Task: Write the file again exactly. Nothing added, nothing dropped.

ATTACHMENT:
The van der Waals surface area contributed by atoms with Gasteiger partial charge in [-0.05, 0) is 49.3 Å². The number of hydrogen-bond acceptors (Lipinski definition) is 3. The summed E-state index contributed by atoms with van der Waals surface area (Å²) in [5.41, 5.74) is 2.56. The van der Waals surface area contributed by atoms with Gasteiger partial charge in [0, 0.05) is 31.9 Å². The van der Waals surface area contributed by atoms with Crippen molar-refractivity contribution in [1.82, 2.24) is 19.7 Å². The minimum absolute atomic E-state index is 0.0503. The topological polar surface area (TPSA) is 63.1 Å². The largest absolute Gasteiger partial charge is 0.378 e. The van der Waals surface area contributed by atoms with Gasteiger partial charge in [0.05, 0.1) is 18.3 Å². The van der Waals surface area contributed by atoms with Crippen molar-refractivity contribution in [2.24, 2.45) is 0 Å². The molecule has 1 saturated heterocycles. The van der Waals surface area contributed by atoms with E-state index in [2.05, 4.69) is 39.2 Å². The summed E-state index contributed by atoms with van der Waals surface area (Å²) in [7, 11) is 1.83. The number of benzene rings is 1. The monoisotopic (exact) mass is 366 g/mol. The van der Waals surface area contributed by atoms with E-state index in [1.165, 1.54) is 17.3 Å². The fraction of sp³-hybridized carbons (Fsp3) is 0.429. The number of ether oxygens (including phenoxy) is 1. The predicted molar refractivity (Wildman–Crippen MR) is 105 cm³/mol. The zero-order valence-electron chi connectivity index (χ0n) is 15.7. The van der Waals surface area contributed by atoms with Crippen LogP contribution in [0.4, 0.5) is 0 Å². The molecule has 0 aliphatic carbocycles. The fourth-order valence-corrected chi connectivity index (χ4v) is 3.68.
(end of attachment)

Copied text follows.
The van der Waals surface area contributed by atoms with Gasteiger partial charge in [-0.05, 0) is 49.3 Å². The number of hydrogen-bond acceptors (Lipinski definition) is 3. The summed E-state index contributed by atoms with van der Waals surface area (Å²) in [5.41, 5.74) is 2.56. The van der Waals surface area contributed by atoms with Gasteiger partial charge in [0, 0.05) is 31.9 Å². The van der Waals surface area contributed by atoms with Crippen molar-refractivity contribution in [1.82, 2.24) is 19.7 Å². The minimum absolute atomic E-state index is 0.0503. The topological polar surface area (TPSA) is 63.1 Å². The largest absolute Gasteiger partial charge is 0.378 e. The van der Waals surface area contributed by atoms with Gasteiger partial charge in [0.05, 0.1) is 18.3 Å². The van der Waals surface area contributed by atoms with Crippen molar-refractivity contribution in [2.24, 2.45) is 0 Å². The molecule has 1 saturated heterocycles. The van der Waals surface area contributed by atoms with E-state index in [2.05, 4.69) is 39.2 Å². The summed E-state index contributed by atoms with van der Waals surface area (Å²) in [7, 11) is 1.83. The number of benzene rings is 1. The monoisotopic (exact) mass is 366 g/mol. The van der Waals surface area contributed by atoms with E-state index in [1.165, 1.54) is 17.3 Å². The fraction of sp³-hybridized carbons (Fsp3) is 0.429. The number of ether oxygens (including phenoxy) is 1. The predicted molar refractivity (Wildman–Crippen MR) is 105 cm³/mol. The zero-order valence-electron chi connectivity index (χ0n) is 15.7. The van der Waals surface area contributed by atoms with Crippen LogP contribution in [0.4, 0.5) is 0 Å². The molecule has 0 aliphatic carbocycles. The fourth-order valence-corrected chi connectivity index (χ4v) is 3.68.